<p>the idea is to avoid, either high current or high voltage. and most especially the chances of it going thru, the heart.</p><p>when you, have worked with electronics or electricity as long as i have. we've all most likely had, our mishaps over the years. but have been fortunate, to have survived them. but it is no assurance, we will be as fortunate tomorrow.</p><p>at low amps, or 60hz, the danger is stoppage of the heart. at high amperage, is the danger of being cooked to death, or life threating burns and infections.</p><p>and i seriously doubt, you are going to short a 9v batter with your finger without seriously special conditions. using your tongue yes, giving you with an acid taste in your mouth. but it is still not a short circuit, and a way you can test batteries for their charge with experience. but would not try that in, a light socket.</p><p>under normal conditions, the human body will not conduct dc from 2000 v to 100,000 v. so most of the static discharges, from your finger are over 2000 v. but once the high resistance skin is punctured, it takes less voltage to bridge the gap. one spark or more from and induction coil, with a piece of paper can verify this effect. it will leave, a small hole.</p>
I love your post, i feel you, ive had accidents with the overhead lines when i worked repairing them, i was unconscious for three days
Obviously 50 milliamps, 50 megaamps woulp power a good portion of utah
<p>never use your left hand, keep it in your pocket. your chances of survival increase, if it does not go through your heart. even using your left hand, can go through the heart through your left leg. or from your left to your right hand, through your heart.</p><p>but remember, in a short circuit or decrease in resistance voltage decreases as current in increases. once current, begins to flow. if you are not using, a constant current device. so 50ma or 500ma does not necessarily diminish, the current danger. though the wattage, will generally not greatly exceed the capability of the electronics. so many high voltage circuits, are capable of producing the sure death 1/10 of an amp or more. 0.1 amps x 500v = 50w; as 20,000v at 2.5ma = 50w. so never assume you cannot, reach that always fatal 0.1A current through the heart.</p><p>and when even wearing high voltage, gloves and boots. high voltage, can find it's way through the slightest pinhole. and even a high voltage corona, or capacitive discharge, can knock you for a loop even if properly separated from a ground.</p><p>corona discharges are cool, if you know how to do them right. turn off the lights and watch, the pretty tentacles dance in air. and can even make a balanced wire spin, on a point contact post. or light up, burnt out fluorescent and neon bulbs using the ac version.</p><p>but i, do not suggest a plasma cannon. those glowing balls of plasma, can be a real shocker. if you want to use the focus and deflection coils from a tv to fire a plasma discharge.</p><p>so you know there is a lot more cool stuff to do, than just a Jacobs ladder.</p>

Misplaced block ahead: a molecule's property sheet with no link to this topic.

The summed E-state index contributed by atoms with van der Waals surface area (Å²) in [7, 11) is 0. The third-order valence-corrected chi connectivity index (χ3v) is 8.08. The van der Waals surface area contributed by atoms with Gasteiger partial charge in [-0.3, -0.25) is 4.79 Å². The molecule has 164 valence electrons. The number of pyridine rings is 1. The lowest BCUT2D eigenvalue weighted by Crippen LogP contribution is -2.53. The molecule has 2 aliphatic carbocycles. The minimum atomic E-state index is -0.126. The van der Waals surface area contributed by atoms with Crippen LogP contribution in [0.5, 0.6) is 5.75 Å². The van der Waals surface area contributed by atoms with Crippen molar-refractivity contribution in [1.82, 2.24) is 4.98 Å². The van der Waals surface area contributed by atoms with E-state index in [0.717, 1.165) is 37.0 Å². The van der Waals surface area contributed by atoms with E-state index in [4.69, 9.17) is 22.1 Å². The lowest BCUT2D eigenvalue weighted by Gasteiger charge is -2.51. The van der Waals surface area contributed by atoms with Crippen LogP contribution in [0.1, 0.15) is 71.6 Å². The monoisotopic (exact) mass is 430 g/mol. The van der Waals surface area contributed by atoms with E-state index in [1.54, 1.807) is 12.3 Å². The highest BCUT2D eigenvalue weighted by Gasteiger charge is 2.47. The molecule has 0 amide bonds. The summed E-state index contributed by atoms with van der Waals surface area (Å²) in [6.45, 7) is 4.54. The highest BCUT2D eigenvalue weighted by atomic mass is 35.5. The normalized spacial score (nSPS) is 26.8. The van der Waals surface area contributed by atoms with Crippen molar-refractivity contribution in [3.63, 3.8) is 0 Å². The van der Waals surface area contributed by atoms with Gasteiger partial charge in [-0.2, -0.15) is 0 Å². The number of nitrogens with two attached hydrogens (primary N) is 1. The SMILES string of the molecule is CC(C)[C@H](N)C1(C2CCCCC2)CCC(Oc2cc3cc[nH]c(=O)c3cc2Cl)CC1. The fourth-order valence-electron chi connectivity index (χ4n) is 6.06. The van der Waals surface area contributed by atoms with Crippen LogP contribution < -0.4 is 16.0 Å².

I've found that new CFL's are incorporating more advanced circuit-detecting abilities, and are harder to fool into thinking a bulb is attached. Also, I am unable to get nearly the same voltage other people are getting (probably just under 1,000v DC at 1.7mA), and am going to try to wire two or more flyback transformers in line, to keep amping up the voltage. Will I die in a fiery explosion if I attempt this? Thanks
Switch around the wire on the flyback primary, your probably fighting the internal diode
<p>never a good idea, to exceed the design specifications of any fly-back boost transformer. might be smarter, to try the other transformer first. plus you might try, checking the open circuit voltage of the cfl device. at 1.7 watts, it may not be operating correctly. when it sounds more, like you are operating on the filament tap winding only.</p>